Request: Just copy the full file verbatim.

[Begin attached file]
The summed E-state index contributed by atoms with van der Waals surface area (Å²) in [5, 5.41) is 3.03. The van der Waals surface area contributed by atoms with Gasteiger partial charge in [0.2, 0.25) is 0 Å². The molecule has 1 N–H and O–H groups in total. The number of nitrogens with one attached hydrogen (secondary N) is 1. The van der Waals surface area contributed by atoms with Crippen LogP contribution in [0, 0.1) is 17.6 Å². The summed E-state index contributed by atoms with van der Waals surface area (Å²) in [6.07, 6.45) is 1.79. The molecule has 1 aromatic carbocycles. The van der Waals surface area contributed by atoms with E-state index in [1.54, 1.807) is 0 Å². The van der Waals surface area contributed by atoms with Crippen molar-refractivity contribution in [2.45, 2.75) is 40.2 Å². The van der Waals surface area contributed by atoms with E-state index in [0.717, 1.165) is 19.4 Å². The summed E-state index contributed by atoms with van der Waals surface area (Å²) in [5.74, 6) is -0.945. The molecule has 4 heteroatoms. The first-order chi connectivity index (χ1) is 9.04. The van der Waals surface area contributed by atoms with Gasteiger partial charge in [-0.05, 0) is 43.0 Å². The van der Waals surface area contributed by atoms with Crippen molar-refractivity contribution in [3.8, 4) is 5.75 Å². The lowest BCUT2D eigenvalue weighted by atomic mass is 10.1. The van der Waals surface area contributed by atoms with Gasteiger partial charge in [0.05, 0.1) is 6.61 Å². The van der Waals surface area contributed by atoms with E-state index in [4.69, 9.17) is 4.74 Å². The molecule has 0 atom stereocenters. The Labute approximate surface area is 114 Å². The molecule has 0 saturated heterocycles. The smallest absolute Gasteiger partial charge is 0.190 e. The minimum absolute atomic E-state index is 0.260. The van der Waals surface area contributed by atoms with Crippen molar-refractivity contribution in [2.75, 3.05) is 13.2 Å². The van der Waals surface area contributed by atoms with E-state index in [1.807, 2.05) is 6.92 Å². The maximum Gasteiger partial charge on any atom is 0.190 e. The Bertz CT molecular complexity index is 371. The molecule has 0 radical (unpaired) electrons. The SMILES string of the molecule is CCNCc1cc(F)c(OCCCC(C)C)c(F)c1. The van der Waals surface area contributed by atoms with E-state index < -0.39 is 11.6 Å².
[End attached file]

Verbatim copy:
The summed E-state index contributed by atoms with van der Waals surface area (Å²) in [5, 5.41) is 3.03. The van der Waals surface area contributed by atoms with Gasteiger partial charge in [0.2, 0.25) is 0 Å². The molecule has 1 N–H and O–H groups in total. The number of nitrogens with one attached hydrogen (secondary N) is 1. The van der Waals surface area contributed by atoms with Crippen LogP contribution in [0, 0.1) is 17.6 Å². The summed E-state index contributed by atoms with van der Waals surface area (Å²) in [6.07, 6.45) is 1.79. The molecule has 1 aromatic carbocycles. The van der Waals surface area contributed by atoms with E-state index in [1.54, 1.807) is 0 Å². The van der Waals surface area contributed by atoms with Crippen molar-refractivity contribution in [2.45, 2.75) is 40.2 Å². The van der Waals surface area contributed by atoms with E-state index in [0.717, 1.165) is 19.4 Å². The summed E-state index contributed by atoms with van der Waals surface area (Å²) in [5.74, 6) is -0.945. The molecule has 4 heteroatoms. The first-order chi connectivity index (χ1) is 9.04. The van der Waals surface area contributed by atoms with Gasteiger partial charge in [-0.05, 0) is 43.0 Å². The van der Waals surface area contributed by atoms with Crippen molar-refractivity contribution in [3.8, 4) is 5.75 Å². The lowest BCUT2D eigenvalue weighted by atomic mass is 10.1. The van der Waals surface area contributed by atoms with Gasteiger partial charge in [0.05, 0.1) is 6.61 Å². The van der Waals surface area contributed by atoms with E-state index in [4.69, 9.17) is 4.74 Å². The molecule has 0 atom stereocenters. The Labute approximate surface area is 114 Å². The molecule has 0 saturated heterocycles. The smallest absolute Gasteiger partial charge is 0.190 e. The minimum absolute atomic E-state index is 0.260. The van der Waals surface area contributed by atoms with Crippen molar-refractivity contribution in [2.75, 3.05) is 13.2 Å². The van der Waals surface area contributed by atoms with E-state index in [1.807, 2.05) is 6.92 Å². The maximum Gasteiger partial charge on any atom is 0.190 e. The Bertz CT molecular complexity index is 371. The molecule has 0 radical (unpaired) electrons. The SMILES string of the molecule is CCNCc1cc(F)c(OCCCC(C)C)c(F)c1. The van der Waals surface area contributed by atoms with E-state index < -0.39 is 11.6 Å².